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Hall: Assess adoption ban by impact on kids
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Marat and Ara Catherine are the children of Tim and Mary Hall of Collinsville. The couple has experience with both domestic and international adoptions.

Sunday, December 30, 2012

By DEBBIE HALL - Bulletin Staff Writer

If Russia’s new law banning its children from being adopted by Americans passes a litmus test, it may have merit.

That test is whether the law is best for children, said Tim Hall said of the bill that was signed into law Friday by Russian President Vladimir Putin.

“If you wrap it in that question, then you will get the results you need to get,” he added.

The measure will take effect in January, according to online reports. It is being enacted in response to a U.S. law targeting Russians deemed to be human rights violators, reports stated. They added that the ban has angered some Americans and Russians who say it victimizes children to make a political point.

Hall said he had not kept up with reports on the measure, and as a result, is not familiar with the implications.

However, he and his wife, Mary Hall, do have experience with international adoptions.

The Collinsville couple adopted both of their children. Their daughter, Ara Catherine, was adopted domestically. Their son, Marat, was adopted from an orphanage in Kazakhstan, which formerly was part of the Soviet Union, said Hall, who is Henry County administrator.

“We had done a domestic (adoption) and just thought we would try something different,” Hall said.

Another reason was Steven Curtis Chapman, a contemporary Christian singer who had been through the international adoption process. “We read about his experience and thought it was pretty interesting,” Hall said.

Marat now is 15; Ara Catherine is 17, according to Hall, who added that in his estimation, “I think the biggest difference” between the domestic and international adoption experiences “was there was an inherent distrust of each other, primarily because of cultural differences” he encountered when adopting his son in 2004.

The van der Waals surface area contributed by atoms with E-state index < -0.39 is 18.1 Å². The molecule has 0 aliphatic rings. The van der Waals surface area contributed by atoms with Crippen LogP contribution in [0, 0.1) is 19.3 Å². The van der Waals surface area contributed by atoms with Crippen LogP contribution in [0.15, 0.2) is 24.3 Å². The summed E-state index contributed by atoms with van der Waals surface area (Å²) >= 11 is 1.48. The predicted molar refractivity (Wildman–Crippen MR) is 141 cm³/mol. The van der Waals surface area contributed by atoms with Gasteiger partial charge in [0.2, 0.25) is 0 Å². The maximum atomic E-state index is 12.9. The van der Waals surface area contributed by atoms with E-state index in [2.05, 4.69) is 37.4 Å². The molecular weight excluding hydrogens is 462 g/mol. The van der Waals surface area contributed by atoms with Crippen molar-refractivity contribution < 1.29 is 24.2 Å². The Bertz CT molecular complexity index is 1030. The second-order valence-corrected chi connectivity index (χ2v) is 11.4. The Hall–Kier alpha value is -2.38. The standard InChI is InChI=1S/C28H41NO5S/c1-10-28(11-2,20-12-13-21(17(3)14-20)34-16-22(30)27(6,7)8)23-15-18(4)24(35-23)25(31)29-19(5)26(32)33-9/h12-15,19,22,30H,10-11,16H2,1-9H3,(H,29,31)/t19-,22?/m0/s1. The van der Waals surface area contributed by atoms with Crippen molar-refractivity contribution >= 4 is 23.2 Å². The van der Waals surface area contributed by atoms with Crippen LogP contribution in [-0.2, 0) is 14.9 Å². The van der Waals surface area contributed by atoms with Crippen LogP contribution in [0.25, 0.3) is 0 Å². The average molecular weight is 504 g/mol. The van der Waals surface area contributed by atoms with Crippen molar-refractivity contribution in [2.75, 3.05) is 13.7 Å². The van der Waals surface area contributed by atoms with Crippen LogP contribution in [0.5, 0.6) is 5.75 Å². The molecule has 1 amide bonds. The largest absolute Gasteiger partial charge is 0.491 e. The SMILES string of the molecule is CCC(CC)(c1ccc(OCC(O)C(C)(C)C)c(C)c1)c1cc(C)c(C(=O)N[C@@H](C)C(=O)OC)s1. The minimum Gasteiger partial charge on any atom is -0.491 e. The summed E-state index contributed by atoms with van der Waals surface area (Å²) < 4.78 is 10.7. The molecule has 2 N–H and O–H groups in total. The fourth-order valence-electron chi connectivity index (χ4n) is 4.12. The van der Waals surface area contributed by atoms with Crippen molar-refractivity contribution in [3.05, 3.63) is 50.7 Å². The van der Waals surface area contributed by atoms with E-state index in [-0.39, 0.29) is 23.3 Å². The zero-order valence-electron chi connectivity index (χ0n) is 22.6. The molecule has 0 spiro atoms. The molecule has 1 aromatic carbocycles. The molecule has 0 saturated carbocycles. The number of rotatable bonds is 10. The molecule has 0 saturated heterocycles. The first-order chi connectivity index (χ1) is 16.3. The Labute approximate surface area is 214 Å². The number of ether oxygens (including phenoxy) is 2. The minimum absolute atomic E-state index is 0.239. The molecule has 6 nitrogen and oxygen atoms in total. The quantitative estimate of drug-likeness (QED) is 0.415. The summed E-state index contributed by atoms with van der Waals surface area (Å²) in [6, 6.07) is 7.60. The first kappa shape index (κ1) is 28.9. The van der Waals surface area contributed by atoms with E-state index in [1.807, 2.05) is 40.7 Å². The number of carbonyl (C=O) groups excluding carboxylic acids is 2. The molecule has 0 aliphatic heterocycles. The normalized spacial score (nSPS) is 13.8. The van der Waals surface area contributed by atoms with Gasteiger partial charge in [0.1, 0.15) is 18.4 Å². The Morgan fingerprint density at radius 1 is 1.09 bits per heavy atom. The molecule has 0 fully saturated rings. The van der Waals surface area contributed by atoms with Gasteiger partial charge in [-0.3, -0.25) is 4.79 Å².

Hall noted that “in Kazakhstan, the adoptions are a national process. It’s not a localized process at all, and there is a national agency that you have to deal with.”

The inherent distrust is prevalent in countries which have a Russian or third world background, he said.

“They distrust Americans, and unfortunately, we bring a lot of it on ourselves for getting into the system and trying” to push an adoption through rather than following another country’s prescribed process, he said.

Often, there is an attitude of “I’m an American and I’m smarter than you” or “this is how we do it,” Hall said. “You cannot go and be a guest in another country and try to tell them how to act.”

Because Hall realized that early in the adoption process, he said he tried to avoid that mindset, and both he and his wife followed the process as instructed.

He did not know how the new law would impact adoptions that are underway or the number of international adoptions each year.

According to wire reports, the law terminates the prospects for 50 youngsters preparing to be adopted.

The Halls spent 33 days in Kazakhstan in 2004 during the final stages of the process to adopt their son. At that time, there were about 15 to 20 other American couples there to adopt a youngster, Hall said.

“I know that because we all tended to congregate at the same restaurant” which had an English-speaking staff, he said.

At “this one particular moment in time, there were probably 10 to 15 American couples in this restaurant, and they were all there to adopt children,” Hall said. “Of course, that was Kazakhstan” and not Russia, “but I would imagine the story is the same anywhere. I would think there are a lot of international adoptions,” including many that may be impacted by Russia’s new law.


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